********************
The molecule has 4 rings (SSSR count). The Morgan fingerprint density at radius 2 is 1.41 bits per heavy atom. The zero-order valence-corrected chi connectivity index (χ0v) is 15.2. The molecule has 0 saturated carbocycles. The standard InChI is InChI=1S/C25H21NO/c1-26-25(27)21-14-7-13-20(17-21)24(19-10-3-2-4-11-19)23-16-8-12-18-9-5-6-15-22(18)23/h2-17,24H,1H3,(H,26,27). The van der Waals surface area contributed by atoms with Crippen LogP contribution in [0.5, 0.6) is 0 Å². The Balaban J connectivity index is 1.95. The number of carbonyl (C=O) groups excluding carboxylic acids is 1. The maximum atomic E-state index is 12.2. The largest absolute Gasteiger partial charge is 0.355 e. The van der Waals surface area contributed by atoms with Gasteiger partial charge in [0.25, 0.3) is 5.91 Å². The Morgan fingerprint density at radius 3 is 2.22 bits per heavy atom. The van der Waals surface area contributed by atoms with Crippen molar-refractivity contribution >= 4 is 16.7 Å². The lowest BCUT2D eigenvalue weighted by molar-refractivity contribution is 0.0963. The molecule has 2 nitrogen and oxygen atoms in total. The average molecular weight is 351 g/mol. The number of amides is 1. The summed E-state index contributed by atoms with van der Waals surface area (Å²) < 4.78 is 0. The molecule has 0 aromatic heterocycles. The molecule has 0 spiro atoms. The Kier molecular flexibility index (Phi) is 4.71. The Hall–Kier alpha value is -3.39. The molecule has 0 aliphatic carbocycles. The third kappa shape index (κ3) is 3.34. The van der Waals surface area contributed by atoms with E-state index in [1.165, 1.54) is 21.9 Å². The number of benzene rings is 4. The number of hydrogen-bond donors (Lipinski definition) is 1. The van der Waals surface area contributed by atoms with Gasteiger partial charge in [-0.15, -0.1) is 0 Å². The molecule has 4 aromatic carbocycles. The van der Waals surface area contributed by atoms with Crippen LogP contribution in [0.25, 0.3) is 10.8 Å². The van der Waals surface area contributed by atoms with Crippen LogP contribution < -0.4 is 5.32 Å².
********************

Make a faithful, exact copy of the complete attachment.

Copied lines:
The molecule has 4 rings (SSSR count). The Morgan fingerprint density at radius 2 is 1.41 bits per heavy atom. The zero-order valence-corrected chi connectivity index (χ0v) is 15.2. The molecule has 0 saturated carbocycles. The standard InChI is InChI=1S/C25H21NO/c1-26-25(27)21-14-7-13-20(17-21)24(19-10-3-2-4-11-19)23-16-8-12-18-9-5-6-15-22(18)23/h2-17,24H,1H3,(H,26,27). The van der Waals surface area contributed by atoms with Crippen LogP contribution in [0.5, 0.6) is 0 Å². The Balaban J connectivity index is 1.95. The number of carbonyl (C=O) groups excluding carboxylic acids is 1. The maximum atomic E-state index is 12.2. The largest absolute Gasteiger partial charge is 0.355 e. The van der Waals surface area contributed by atoms with Gasteiger partial charge in [0.25, 0.3) is 5.91 Å². The Morgan fingerprint density at radius 3 is 2.22 bits per heavy atom. The van der Waals surface area contributed by atoms with Crippen molar-refractivity contribution >= 4 is 16.7 Å². The lowest BCUT2D eigenvalue weighted by molar-refractivity contribution is 0.0963. The molecule has 2 nitrogen and oxygen atoms in total. The average molecular weight is 351 g/mol. The number of amides is 1. The summed E-state index contributed by atoms with van der Waals surface area (Å²) < 4.78 is 0. The molecule has 0 aromatic heterocycles. The molecule has 0 spiro atoms. The Kier molecular flexibility index (Phi) is 4.71. The Hall–Kier alpha value is -3.39. The molecule has 0 aliphatic carbocycles. The third kappa shape index (κ3) is 3.34. The van der Waals surface area contributed by atoms with E-state index in [1.165, 1.54) is 21.9 Å². The number of benzene rings is 4. The number of hydrogen-bond donors (Lipinski definition) is 1. The van der Waals surface area contributed by atoms with Gasteiger partial charge in [-0.15, -0.1) is 0 Å². The molecule has 4 aromatic carbocycles. The van der Waals surface area contributed by atoms with Crippen LogP contribution in [0.25, 0.3) is 10.8 Å². The van der Waals surface area contributed by atoms with Crippen LogP contribution < -0.4 is 5.32 Å².